That was what Lucas’s mother was telling him when they were sitting on the back porch of the house, smoking cigarettes around midnight, after returning from Poor Walt’s: that she and her husband could no longer take Lucas’s behavior and attitude any longer. “Lucas had informed Bonnie that he was not leaving and began arguing with her and raising his voice,” the investigative report states. She told him she would have him evicted by Flagler County sheriff’s deputies if he did not leave on his own.
The trouble with Lucas had not intensified only that day and night, but all year, Bonnie Gore told the investigator, to the point that Bobby felt he had to install a lock on his bedroom door to be able to get away from his son.
“I think Bob did what he did out of desperation, fearing for his life,” Bonnie then told the investigator. “Something was obviously brewing in his brain.” The stroke her husband had suffered three years earlier, she said, had changed him. He was no longer himself.
The Gores had three sons. One of them, Matthew, according to one investigative report, “described Luke as an everyday drunk that was tearing the family apart with his harassment and just being a disgusting person. Part of the reason Matthew moved back home was to keep a closer eye on Luke for the safety of his parents.”
The Gore parents often found themselves trying to get away from Lucas. That was the case the night of the shooting, when they went to Poor Walt’s and couldn’t get away from him long. (The night before Lucas had been walking home drunk from Poor Walt’s, at about 2 a.m., when he fell and hurt his face. He had to be taken to the emergency room for treatment.)
“It was somewhere around midnight when his parents and Luke returned home,” an investigative report continues, referring to how Matthew remembered the night. “He described the mood as angry and said Lucas as a loser and abrasive refusing to leave his parents alone all day long. His mom and Luke were arguing to the point where Matthew was wide awake himself. Matthew thought it would be best if he slept in the car and decided to go have a drink himself.”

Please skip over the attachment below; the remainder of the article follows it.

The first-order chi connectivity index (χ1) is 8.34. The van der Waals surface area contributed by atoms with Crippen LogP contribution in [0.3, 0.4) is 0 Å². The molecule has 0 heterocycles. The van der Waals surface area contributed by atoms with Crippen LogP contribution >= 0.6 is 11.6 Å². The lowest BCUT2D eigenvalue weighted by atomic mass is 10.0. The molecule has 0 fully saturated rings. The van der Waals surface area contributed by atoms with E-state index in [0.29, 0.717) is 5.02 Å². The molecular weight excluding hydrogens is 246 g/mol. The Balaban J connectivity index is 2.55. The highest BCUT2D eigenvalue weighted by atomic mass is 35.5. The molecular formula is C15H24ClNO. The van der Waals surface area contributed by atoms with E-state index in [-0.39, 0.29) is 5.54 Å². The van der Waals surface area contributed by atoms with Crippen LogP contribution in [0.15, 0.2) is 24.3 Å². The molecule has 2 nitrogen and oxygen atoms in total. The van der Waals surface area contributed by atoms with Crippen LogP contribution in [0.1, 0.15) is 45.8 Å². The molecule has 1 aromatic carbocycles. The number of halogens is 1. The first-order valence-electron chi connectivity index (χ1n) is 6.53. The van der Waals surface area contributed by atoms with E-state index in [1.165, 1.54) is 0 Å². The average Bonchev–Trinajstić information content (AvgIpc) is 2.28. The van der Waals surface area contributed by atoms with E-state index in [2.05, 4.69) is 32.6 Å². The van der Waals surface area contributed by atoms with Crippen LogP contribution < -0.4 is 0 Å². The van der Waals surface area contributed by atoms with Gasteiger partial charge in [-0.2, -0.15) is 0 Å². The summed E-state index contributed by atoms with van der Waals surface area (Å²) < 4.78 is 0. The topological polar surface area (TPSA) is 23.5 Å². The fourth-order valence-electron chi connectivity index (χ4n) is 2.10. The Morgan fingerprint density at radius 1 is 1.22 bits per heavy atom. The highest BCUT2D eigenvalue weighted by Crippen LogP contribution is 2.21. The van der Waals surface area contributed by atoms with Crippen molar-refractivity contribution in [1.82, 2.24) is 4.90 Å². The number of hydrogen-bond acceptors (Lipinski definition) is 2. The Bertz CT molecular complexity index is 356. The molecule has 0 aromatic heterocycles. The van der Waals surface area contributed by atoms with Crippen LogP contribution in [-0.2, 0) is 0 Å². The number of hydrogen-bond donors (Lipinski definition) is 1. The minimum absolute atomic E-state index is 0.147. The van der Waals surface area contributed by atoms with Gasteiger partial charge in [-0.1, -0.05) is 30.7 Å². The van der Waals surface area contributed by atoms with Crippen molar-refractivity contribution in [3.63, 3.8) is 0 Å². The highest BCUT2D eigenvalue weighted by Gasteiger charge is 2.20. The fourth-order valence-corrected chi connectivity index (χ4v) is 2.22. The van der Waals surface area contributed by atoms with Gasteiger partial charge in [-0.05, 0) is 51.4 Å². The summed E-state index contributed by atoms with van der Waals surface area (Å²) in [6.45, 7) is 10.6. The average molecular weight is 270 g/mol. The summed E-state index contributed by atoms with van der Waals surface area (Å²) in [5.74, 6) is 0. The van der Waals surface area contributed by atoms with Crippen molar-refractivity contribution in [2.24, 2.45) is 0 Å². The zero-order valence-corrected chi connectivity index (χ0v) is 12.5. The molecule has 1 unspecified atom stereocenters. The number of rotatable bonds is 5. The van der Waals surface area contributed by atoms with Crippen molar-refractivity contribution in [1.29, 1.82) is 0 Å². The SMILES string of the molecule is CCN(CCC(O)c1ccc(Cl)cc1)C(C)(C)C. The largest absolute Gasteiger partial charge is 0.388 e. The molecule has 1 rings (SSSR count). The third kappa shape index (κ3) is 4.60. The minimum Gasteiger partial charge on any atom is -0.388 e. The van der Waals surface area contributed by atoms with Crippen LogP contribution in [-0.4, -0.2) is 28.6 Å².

Matthew would be outside, on the front side of the house, when he’d hear the two shots. He was the one who called 911 after his mother told him that Bobby had “shot my baby.”
Bobby Gore was handcuffed in back of a patrol car later on. “Is that my son over there by the car? I just want to tell them I’m sorry that this happened, and I am,” he said at one point.
Gore would not speak formally to detectives without an attorney. But a law enforcement officer took down several of Gore’s spontaneous utterances as he sat in back of that patrol car, his son’s body still on the back porch. “This is so bad, I’m so sorry this happened. Horrible.” “I didn’t try and hurt my son, I tried to scare him. Guess I did more than scare him.” “God bless my son. Please accept him.” “Oh my god I’m so sad, oh my god, I’m sorry.”
A Line-Up of High-Profile Hearings
Judge Craig this morning also agreed to the following procedural matters in several high-profile cases: a Feb. 13 pre-trial was scheduled in the case of Nathaniel Shimmel, the 22-year-old Palm Coast man facing a first-degree murder charge in the stabbing-death of his mother in August. A Jan. 9 pre-trial was scheduled in the case of Bruce Haughton, who faces a negligent homicide charge in the suicidal death of his girlfriend, Katherine Goddard, in Palm Coast’s R Section in August. Warren is representing both defendants. Both Goddard and Shimmel, who were in court this morning, are being held at the Flagler County jail on no bond.
Paul Miller, the 70-year-old Flagler Beach man serving a life sentence in the murder of his neighbor over dogs barking in 2012, was due in court again to argue an ineffective-counsel motion in an effort to reduce his sentence. That was scheduled for Dec. 1, and Miller was brought in to the Flagler jail from state prison in anticipation of the hearing. But this morning Craig agreed to Warren’s request for a continuance of about six weeks to he can better prepare for the case.
Finally, a Jan. 9 pre-trial hearing was scheduled for Dorothy Singer, the 52-year-old west Flagler woman accused of killing her husband. Singer is represented by Junior Barrett. Singer is being held at the county jail on no bond. She was not in court this morning.